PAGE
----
I’m pretty sure I know what you’re thinking. You surfed over to Metromode (like the loyal reader you are) excited to see who would be the next guest blogger. You read my bio and said: "I didn’t think engineers could write."
I respond to this blatant stereotype by saying that, well, you’re right. Most engineers don’t like to write, mostly because they can’t without including a Greek letter and a mathematical symbol or two. You’ll have to be the judge of whether I break the mold, starting with today’s discussion of the resurgent urban core.
If you’re a regular visitor to this website you no doubt have heard the growing chorus of people who have discovered an interesting change in the country’s demographics. The Southeast Michigan Council of Governments (SEMCOG) projects that by the year 2030 approximately 70% of the residential households in our region will not have any children. Add to that the increasing life expectancy us younger folk (and yes I still include myself) will enjoy due to advances in medicine, and you’ve got something interesting brewing.
As life expectancy increases to well past 80 and the number of households with children shrinks, the percentage of a person’s life dedicated to raising a child will also shrink. A recent Urban Land Institute (ULI) study suggested that fifty years ago 40% to 50% of a person’s life was spent in this endeavor while by the year 2030 it will be closer to 25%. Think about what that means for a second. By the year 2030 nearly 75% of your life will likely be spent pursuing your agenda.
I think that it is the relationship of these statistics, as much as anything, that is leading to the recent resurgence of our nation’s urban cores. Unfettered by the responsibilities of parenthood, many professionals (young and old alike) are flocking to residential developments in larger cities. Even in today’s market, Detroit is leading the region in residential permits. Have you wondered why it seems like every single building in the City of Detroit is being converted into condominiums?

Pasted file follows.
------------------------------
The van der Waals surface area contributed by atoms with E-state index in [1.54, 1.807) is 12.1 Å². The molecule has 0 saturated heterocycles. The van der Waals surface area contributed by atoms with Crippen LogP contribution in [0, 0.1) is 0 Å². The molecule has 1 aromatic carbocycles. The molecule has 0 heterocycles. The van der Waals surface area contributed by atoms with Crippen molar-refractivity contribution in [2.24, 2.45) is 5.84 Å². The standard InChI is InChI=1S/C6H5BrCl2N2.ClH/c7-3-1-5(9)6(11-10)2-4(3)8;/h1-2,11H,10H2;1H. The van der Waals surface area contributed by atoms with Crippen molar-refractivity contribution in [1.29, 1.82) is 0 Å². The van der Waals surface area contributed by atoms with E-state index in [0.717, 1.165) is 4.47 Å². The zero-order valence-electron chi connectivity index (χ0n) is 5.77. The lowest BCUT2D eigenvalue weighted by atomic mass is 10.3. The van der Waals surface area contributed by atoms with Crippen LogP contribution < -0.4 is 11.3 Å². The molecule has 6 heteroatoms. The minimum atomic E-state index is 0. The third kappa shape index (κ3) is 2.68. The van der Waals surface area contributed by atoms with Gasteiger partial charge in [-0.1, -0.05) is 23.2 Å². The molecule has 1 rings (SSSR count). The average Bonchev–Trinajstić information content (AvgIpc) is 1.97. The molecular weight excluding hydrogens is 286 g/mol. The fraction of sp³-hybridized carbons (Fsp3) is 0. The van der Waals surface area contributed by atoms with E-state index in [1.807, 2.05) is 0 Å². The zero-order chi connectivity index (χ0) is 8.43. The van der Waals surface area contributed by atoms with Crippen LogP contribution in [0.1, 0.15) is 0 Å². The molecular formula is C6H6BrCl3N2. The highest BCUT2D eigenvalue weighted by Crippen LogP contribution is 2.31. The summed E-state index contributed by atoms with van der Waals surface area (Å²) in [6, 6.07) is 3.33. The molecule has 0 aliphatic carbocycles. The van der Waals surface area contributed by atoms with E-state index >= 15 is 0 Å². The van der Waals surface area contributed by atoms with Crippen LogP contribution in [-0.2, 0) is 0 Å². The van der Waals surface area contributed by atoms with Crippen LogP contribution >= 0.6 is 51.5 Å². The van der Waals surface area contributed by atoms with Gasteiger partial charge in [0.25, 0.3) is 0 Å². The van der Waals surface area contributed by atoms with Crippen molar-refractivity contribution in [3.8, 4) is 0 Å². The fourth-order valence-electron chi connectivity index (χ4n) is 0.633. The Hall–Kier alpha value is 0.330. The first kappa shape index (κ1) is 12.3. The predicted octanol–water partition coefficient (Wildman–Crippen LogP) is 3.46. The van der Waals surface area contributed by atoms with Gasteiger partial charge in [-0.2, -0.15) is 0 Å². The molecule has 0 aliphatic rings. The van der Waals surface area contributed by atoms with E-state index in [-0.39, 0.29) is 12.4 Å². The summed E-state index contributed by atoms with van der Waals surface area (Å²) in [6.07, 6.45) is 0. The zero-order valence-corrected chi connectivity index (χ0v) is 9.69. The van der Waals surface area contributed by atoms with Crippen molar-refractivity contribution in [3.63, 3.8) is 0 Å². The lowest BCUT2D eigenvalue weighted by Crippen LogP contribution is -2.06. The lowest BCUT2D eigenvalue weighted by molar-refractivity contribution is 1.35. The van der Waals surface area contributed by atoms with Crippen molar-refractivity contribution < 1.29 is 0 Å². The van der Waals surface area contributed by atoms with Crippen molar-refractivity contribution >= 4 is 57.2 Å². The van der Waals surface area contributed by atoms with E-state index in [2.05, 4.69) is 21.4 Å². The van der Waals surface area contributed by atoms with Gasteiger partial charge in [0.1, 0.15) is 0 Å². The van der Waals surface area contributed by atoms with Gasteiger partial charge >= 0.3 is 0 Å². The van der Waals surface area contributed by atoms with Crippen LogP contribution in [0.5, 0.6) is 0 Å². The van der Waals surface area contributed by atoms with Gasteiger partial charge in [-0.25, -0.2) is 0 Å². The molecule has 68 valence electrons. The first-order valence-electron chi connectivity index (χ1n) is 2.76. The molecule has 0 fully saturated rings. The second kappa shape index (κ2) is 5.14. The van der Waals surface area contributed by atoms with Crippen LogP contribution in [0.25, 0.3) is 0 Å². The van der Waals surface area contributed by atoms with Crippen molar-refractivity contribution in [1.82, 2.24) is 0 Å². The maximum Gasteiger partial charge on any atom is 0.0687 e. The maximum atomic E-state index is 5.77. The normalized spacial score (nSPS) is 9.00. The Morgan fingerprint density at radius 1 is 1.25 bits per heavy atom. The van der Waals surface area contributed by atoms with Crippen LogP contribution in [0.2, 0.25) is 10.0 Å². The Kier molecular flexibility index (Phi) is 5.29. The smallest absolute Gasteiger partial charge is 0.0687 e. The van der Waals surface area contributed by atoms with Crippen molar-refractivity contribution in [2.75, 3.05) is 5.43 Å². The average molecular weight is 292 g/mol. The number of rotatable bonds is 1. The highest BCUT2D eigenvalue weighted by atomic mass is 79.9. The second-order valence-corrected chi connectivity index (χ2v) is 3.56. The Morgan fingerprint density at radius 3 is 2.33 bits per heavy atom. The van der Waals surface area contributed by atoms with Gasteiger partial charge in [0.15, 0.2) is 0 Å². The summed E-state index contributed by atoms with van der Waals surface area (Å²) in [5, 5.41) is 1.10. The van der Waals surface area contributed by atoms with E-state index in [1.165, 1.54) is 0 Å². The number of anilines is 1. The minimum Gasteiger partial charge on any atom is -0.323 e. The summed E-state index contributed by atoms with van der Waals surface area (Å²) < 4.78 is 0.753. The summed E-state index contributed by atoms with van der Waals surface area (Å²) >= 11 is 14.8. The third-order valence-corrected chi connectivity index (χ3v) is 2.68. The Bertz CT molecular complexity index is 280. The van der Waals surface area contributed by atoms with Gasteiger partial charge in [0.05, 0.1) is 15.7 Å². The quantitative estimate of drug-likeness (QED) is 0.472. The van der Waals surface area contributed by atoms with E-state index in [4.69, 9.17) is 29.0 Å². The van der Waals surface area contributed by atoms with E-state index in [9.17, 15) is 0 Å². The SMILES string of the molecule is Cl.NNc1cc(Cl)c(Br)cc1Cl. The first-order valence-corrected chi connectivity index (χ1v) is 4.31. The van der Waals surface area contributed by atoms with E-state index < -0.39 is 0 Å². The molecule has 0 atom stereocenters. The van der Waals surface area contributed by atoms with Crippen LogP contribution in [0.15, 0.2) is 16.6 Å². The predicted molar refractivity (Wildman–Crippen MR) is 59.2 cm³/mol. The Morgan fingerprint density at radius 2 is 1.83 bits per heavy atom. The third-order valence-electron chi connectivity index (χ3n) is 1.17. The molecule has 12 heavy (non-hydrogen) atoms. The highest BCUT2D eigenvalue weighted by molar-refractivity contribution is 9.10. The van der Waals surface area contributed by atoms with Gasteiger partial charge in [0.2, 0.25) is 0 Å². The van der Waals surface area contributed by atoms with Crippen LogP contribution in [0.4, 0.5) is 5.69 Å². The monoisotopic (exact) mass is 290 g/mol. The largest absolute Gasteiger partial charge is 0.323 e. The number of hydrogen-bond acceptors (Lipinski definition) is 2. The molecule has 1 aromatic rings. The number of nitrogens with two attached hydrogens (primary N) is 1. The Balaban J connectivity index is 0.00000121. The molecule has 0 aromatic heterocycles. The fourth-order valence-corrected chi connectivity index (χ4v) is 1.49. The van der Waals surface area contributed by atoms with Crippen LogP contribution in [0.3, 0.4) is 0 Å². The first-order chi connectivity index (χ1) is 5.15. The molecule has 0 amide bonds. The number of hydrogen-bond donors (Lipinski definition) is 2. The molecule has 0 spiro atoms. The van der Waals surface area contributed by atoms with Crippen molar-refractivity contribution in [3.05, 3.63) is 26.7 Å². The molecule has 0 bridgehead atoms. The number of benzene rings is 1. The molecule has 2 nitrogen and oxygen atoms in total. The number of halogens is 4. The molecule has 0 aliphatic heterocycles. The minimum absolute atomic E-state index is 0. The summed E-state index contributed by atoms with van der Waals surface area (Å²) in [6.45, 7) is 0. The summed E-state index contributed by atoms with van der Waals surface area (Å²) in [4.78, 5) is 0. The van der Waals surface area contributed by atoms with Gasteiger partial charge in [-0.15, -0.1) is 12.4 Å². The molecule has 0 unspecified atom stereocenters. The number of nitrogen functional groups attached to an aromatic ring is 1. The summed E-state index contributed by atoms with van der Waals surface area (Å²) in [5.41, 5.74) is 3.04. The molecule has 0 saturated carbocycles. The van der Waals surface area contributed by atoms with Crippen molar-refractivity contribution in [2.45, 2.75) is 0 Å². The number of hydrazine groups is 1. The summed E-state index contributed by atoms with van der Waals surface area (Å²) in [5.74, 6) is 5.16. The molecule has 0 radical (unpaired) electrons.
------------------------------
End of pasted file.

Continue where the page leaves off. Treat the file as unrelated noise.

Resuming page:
Living in a dense, urban center can provide immediate (and non-motorized) access to any number of needs. The ability to walk from your home to stores, restaurants, museums, bars, etc. is an amenity that many are finding they can’t live without. It’s even rearing its head in the suburbs, as communities like Royal Oak and Birmingham have seen very stable or increased residential absorption near their central business districts in spite of the recent housing slump.
Detroit has a great opportunity to capitalize on this phenomenon because of the magnitude and architectural importance of its available building stock. As Joe Posch blogged in October on this very site, "…the City of Detroit has an opportunity to become something really exceptional; a place unlike anyplace else in look, lifestyle and culture…" Preach on.
Many developers have caught on to this fact, as indicated by the number of new condominium developments announced in the last few years. As much as the City has improved significantly in the last decade there are still innumerable opportunities that can, and need, to be exploited.
Over the course of the next four days I’ll touch on a few of these opportunities, along with a few development trends that my co-workers and I have noticed. I’ll also hopefully provide you with an insight that you might not have access to regularly. As a design engineer working on the implementation of some of the projects you read about, you’ll get to hear my thoughts on what it takes to actually go from concept to construction, and where our community leaders might better support the economic redevelopment of the region.